Alleging violation of rules, China slaps anti-trust probes over auto firms.

Including both domestic and foreign names in its list, China has slapped anti-trust probes over 1,000 auto firms. Companies such as Mercedes and Audi also face allegations for violating anti-monopoly rules.

So far, General Motors is the most recent company to be contacted by the National Development and Reform Commissionl (NDRC), responsible for conducting the probes. It is under the impact of these ongoing investigations, since 2011, that several overseas car makers have shelved prices, for either their vehicles or spare parts.

China anti-trust probe auto firms

It is reported that FAW-Volkswagen’s Audi division may face a fine of ¥1.8 billion ($292 million) for operating a monopoly, which equates to one percent of the company’s sales in 2013.

The country’s Anti-Monopoly Law states that violators can be fined between 1-10 percent of their sales turnout for the previous year.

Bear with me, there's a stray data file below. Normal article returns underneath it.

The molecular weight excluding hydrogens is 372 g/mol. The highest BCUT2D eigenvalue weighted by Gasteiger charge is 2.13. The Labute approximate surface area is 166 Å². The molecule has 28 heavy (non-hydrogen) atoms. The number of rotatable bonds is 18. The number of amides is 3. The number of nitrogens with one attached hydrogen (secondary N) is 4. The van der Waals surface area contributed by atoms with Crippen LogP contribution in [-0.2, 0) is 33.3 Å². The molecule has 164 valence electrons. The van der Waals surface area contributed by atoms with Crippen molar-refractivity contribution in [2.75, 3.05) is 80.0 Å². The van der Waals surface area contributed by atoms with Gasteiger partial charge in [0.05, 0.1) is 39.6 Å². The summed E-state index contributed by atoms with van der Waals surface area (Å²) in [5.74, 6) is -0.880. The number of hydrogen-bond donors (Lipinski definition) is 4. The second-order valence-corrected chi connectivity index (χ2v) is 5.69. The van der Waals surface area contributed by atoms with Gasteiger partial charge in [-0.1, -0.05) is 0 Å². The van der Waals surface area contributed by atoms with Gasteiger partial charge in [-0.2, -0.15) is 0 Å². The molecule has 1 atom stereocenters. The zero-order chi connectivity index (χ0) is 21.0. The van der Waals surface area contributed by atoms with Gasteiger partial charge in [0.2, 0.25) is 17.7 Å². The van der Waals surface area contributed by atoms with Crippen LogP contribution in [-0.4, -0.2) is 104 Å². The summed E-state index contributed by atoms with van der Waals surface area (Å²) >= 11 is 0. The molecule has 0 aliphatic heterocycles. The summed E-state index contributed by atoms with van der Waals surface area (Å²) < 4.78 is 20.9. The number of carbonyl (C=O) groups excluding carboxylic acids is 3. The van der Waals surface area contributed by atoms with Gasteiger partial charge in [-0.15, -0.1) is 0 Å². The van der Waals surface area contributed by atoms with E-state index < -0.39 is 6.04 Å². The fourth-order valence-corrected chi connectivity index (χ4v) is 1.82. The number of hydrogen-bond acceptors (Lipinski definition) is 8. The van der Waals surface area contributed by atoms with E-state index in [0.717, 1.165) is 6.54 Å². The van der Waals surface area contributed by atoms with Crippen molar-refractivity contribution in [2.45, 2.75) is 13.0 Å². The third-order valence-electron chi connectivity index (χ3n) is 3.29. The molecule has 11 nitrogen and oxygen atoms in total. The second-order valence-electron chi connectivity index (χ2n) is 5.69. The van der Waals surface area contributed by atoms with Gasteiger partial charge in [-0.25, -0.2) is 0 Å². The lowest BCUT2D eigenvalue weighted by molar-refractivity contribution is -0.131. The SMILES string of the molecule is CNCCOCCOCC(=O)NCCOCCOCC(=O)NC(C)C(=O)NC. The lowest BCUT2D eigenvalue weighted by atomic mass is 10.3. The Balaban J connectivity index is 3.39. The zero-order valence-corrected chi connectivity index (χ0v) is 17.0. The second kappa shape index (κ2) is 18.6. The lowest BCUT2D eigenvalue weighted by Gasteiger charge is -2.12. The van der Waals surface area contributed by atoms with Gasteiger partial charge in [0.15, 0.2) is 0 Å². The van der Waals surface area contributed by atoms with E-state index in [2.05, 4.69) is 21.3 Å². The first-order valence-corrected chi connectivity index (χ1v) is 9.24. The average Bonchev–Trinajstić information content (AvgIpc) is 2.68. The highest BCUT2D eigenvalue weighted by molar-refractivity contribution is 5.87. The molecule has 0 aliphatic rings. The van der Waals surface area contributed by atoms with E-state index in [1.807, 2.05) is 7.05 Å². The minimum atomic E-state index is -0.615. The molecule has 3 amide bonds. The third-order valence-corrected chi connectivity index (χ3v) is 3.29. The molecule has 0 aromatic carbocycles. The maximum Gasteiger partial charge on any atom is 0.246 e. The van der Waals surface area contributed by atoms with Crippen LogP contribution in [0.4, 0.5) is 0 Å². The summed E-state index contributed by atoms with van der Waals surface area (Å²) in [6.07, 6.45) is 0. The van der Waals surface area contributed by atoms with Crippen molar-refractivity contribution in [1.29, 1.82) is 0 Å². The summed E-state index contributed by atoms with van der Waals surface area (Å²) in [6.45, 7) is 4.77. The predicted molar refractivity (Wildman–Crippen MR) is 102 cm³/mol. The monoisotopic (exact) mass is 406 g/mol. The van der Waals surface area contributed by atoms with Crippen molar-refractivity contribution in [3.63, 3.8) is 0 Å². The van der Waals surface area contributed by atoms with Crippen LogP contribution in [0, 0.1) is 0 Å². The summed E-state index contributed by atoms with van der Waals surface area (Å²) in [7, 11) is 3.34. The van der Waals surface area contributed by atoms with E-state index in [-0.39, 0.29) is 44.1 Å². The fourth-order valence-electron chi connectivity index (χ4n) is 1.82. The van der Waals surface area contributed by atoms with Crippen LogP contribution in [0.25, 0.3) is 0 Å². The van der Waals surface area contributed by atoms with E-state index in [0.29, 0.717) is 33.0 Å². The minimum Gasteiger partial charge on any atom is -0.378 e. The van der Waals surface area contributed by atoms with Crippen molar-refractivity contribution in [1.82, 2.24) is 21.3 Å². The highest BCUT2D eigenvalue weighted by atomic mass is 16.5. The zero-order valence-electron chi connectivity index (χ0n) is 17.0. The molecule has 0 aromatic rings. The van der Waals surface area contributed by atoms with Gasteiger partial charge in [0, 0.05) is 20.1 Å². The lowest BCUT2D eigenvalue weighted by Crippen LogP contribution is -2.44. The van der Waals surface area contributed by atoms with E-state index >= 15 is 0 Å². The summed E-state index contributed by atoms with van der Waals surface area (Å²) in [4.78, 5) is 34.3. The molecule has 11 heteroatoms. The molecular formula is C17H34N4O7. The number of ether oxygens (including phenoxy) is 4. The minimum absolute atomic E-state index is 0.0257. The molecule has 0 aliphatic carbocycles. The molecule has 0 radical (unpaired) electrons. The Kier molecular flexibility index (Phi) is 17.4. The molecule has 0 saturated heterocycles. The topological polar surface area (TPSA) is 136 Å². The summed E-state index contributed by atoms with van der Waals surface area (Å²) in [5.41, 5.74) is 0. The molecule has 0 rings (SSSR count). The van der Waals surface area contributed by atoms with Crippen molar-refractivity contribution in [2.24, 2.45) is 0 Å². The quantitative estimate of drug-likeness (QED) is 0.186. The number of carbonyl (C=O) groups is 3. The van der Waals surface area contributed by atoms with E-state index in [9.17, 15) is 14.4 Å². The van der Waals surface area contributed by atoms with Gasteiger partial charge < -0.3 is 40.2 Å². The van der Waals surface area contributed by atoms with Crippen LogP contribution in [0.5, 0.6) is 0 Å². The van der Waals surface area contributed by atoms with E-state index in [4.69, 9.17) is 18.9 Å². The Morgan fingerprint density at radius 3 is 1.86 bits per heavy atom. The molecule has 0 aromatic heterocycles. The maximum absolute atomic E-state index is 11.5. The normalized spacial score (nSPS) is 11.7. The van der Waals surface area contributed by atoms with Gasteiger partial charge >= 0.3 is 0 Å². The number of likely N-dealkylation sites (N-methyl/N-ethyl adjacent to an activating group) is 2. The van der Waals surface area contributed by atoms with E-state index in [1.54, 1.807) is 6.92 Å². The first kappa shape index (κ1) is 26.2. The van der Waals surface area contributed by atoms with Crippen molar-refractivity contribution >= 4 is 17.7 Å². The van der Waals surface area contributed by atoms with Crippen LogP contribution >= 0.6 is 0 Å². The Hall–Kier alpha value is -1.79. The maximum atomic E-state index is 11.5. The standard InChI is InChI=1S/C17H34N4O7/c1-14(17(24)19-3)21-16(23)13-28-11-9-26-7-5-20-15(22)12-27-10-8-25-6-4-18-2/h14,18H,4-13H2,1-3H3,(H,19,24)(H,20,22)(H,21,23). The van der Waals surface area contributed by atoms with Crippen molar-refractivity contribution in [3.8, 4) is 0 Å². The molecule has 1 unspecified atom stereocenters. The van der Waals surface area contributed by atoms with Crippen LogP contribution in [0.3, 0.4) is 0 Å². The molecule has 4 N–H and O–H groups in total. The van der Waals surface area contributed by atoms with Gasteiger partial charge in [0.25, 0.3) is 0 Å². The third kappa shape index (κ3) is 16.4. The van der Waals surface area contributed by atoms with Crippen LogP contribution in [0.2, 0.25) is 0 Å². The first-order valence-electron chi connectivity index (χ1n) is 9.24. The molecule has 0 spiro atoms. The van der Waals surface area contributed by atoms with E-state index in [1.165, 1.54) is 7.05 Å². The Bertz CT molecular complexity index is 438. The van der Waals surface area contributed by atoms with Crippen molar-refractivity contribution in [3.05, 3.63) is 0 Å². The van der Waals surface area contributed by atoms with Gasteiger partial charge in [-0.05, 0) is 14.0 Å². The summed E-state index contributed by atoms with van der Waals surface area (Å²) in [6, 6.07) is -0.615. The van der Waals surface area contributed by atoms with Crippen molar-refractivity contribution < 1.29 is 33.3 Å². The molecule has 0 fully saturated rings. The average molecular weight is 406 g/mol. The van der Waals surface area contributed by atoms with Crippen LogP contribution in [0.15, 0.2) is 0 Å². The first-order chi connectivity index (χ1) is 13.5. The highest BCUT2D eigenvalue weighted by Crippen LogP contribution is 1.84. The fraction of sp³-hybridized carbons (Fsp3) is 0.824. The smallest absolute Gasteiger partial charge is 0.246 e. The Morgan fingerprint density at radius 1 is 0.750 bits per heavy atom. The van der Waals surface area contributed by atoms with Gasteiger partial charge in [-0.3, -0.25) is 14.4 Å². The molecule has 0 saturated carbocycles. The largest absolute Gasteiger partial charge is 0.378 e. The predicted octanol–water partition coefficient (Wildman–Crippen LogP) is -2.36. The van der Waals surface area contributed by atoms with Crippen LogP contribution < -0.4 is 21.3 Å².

Most European companies have lashed out at this move, alleging that the Chinese Government was employing the law as an intimidation tactic and imposing unfair punishments to companies without a fair trial.

Domestic automakers account for under 20 percent of the country’s entire auto sales.

The auto industry is not alone in this respect, as many telecommunications, cement and medical companies have also been included in these investigations. In fact, tech giants Qualcomm and Microsoft have also been approached by the commission.
Photo Credits: Automotive News


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